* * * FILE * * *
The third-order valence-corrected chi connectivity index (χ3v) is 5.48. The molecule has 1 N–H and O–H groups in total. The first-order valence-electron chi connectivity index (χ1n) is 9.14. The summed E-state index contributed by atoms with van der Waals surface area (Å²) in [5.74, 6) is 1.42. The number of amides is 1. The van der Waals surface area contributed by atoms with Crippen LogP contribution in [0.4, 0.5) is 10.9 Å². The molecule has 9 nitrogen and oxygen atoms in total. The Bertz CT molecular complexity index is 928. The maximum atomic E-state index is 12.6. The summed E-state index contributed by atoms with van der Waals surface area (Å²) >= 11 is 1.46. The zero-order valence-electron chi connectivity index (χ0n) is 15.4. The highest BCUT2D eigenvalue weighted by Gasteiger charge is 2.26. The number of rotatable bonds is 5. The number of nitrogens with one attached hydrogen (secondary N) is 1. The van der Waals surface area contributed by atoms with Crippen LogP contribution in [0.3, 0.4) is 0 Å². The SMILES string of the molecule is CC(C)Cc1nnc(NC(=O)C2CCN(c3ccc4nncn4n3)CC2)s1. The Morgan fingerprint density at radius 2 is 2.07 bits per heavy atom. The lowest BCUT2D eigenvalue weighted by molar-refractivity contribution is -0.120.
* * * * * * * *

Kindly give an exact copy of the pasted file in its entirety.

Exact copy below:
The third-order valence-corrected chi connectivity index (χ3v) is 5.48. The molecule has 1 N–H and O–H groups in total. The first-order valence-electron chi connectivity index (χ1n) is 9.14. The summed E-state index contributed by atoms with van der Waals surface area (Å²) in [5.74, 6) is 1.42. The number of amides is 1. The van der Waals surface area contributed by atoms with Crippen LogP contribution in [0.4, 0.5) is 10.9 Å². The molecule has 9 nitrogen and oxygen atoms in total. The Bertz CT molecular complexity index is 928. The maximum atomic E-state index is 12.6. The summed E-state index contributed by atoms with van der Waals surface area (Å²) >= 11 is 1.46. The zero-order valence-electron chi connectivity index (χ0n) is 15.4. The highest BCUT2D eigenvalue weighted by Gasteiger charge is 2.26. The number of rotatable bonds is 5. The number of nitrogens with one attached hydrogen (secondary N) is 1. The van der Waals surface area contributed by atoms with Crippen LogP contribution in [0.3, 0.4) is 0 Å². The SMILES string of the molecule is CC(C)Cc1nnc(NC(=O)C2CCN(c3ccc4nncn4n3)CC2)s1. The Morgan fingerprint density at radius 2 is 2.07 bits per heavy atom. The lowest BCUT2D eigenvalue weighted by molar-refractivity contribution is -0.120.